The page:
posted by crazy with stars at 9:22 AM on November 1, 2016


I think it is to be a designated official one etc etc
posted by fshgrl at 4:19 PM on November 1, 2016


Answer is up, new one posted. This one was royal residences, now we're back in the US. (I am dead certain I have this one figured out, a knowledge of certain aspects of US history comes in very handy.)
posted by Hactar at 1:33 PM on November 7, 2016


I think this week's is pretty easy.

I'm still a little confused about last week's -- still don't understand why Riofrío didn't get a dot, since it is in fact one of "the locations of residences of Europe’s current royal families." Maybe the Spain map is just off?
posted by crazy with stars at 3:50 PM on November 7, 2016


Yep, I got the current map with just a little bit of research. In fairness, it is rated a "3" in difficulty (out of 10).

I'm still a little confused about last week's -- still don't understand why Riofrío didn't get a dot, since it is in fact one of "the locations of residences of Europe’s current royal families."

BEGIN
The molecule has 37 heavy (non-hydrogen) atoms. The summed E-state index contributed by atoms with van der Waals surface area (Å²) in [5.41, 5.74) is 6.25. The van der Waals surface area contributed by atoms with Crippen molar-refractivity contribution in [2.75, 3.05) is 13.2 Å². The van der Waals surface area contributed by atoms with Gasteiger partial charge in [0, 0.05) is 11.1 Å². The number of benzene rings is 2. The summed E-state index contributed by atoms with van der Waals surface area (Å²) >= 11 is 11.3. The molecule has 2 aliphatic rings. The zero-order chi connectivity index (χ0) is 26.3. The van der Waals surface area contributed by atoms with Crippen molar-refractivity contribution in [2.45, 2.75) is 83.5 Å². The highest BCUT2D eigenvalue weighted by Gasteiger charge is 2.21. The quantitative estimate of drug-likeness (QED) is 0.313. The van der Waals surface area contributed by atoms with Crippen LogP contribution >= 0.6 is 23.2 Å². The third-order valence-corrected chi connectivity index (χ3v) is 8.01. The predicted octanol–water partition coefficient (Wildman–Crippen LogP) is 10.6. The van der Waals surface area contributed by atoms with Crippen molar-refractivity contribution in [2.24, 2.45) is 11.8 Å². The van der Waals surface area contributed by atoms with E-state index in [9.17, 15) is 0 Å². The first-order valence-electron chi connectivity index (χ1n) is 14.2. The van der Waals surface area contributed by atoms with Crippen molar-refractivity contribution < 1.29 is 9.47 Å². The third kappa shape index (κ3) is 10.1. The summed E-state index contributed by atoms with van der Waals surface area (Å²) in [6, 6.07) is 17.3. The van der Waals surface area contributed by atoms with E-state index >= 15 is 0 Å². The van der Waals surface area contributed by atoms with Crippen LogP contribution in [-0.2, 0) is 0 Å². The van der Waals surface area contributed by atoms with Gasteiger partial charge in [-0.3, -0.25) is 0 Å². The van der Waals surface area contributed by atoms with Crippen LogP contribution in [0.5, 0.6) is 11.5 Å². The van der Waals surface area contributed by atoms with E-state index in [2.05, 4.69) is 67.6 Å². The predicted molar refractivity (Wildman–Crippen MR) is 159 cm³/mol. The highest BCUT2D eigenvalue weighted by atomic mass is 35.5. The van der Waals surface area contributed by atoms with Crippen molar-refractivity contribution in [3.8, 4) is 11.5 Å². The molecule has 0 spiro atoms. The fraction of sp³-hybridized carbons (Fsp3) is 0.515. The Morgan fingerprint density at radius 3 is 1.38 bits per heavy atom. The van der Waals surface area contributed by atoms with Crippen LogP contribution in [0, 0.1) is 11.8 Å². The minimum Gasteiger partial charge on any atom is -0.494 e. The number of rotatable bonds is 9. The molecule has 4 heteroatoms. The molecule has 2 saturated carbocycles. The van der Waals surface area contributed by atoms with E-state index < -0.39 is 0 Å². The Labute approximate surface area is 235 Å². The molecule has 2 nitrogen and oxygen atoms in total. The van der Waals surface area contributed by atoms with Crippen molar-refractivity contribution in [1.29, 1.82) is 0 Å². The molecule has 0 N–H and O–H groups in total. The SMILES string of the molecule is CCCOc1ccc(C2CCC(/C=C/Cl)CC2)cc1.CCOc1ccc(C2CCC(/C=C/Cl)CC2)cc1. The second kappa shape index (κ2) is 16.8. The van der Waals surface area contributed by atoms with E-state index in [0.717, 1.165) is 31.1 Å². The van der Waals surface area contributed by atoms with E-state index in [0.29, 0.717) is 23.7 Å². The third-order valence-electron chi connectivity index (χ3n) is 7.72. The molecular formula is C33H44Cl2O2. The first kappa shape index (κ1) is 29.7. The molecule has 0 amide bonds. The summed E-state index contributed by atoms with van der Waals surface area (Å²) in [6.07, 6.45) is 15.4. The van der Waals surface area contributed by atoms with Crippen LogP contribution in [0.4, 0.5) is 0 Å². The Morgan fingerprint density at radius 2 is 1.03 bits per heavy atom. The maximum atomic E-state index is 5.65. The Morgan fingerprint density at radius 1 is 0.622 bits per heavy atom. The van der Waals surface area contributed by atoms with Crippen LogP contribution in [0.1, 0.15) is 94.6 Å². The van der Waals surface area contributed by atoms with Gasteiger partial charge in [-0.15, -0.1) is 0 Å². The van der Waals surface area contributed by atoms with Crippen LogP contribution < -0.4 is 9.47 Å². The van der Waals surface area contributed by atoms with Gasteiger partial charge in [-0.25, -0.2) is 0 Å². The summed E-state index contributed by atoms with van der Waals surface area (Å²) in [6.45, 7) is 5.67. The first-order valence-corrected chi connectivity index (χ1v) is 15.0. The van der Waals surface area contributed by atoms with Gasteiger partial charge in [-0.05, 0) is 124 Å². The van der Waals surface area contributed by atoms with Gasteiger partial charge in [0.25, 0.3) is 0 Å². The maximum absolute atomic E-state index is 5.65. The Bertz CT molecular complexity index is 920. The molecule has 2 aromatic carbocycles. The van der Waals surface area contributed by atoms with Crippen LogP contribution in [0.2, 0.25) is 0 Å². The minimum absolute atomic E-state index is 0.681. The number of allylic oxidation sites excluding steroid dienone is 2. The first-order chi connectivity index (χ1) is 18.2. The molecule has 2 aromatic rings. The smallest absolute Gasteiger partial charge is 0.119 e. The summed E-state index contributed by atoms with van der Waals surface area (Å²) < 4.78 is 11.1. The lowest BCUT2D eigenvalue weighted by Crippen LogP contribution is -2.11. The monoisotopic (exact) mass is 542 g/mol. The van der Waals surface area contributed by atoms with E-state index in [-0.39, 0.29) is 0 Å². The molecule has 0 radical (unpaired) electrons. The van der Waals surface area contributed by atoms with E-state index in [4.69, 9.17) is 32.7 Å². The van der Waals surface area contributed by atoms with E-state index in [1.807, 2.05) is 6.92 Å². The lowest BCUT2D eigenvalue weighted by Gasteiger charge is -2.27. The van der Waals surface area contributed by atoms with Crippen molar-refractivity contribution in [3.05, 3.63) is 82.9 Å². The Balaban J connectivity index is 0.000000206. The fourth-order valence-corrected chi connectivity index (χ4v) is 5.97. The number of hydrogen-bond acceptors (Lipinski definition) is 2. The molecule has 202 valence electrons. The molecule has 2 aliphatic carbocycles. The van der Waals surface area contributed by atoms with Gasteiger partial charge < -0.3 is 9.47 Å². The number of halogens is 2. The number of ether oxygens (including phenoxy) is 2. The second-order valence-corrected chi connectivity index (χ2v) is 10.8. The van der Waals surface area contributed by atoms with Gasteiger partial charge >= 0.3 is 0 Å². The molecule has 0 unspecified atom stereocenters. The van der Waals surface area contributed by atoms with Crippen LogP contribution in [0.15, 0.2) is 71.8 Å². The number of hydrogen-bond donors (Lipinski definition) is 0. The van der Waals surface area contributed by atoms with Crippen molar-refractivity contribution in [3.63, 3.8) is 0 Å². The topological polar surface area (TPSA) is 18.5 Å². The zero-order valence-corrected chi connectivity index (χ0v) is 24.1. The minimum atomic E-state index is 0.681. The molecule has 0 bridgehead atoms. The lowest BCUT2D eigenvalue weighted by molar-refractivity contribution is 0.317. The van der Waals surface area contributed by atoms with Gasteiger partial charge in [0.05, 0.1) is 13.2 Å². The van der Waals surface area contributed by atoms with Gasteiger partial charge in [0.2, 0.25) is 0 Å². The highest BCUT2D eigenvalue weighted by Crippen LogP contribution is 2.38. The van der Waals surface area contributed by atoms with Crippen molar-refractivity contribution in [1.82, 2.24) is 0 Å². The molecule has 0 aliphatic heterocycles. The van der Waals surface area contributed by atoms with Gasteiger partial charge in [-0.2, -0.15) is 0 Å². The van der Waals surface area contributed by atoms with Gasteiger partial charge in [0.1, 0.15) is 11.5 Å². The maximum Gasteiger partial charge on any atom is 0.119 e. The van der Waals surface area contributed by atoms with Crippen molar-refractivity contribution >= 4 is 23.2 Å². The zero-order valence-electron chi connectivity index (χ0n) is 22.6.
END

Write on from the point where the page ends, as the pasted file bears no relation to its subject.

Per the answer, "We have based this map on the list of royal residences maintained by the 'Unofficial Royalty' website." For whatever reason, the palace at Riofrío is not listed there.

Amusing anecdote about my thought process for last week's map: I had actually looked up information about Storlien, as a possible location of that dot near the Norway-Sweden border, before fshgrl mentioned it. What did I learn about Storlien? Well, there's a ski resort there. Something related to ski resorts? No, I'd expect to see a lot in Switzerland and Austria if that were the case. What else? The Swedish royal family has a residence there...and upon reading that my mind immediately jumped to "palaces," which I rejected as there are palaces in Germany, there are palaces in Ireland, there are palaces in Eastern Europe.

Only after fshgrl mentioned Storlien did I go back and re-read its Wikipedia article and draw the more direct inference from its being home to a Swedish royal residence.
posted by DevilsAdvocate at 11:02 PM on November 7, 2016


I'm a little late to this thread (just found it on the sidebar) and I don't know a great deal about the USA. However, I think I have some idea as to what this week's map represents, particularly with most of Alaska being so dark. I'll wait for a few more clues to be posted to see if I'm right.
posted by winterhill at 1:36 AM on November 8, 2016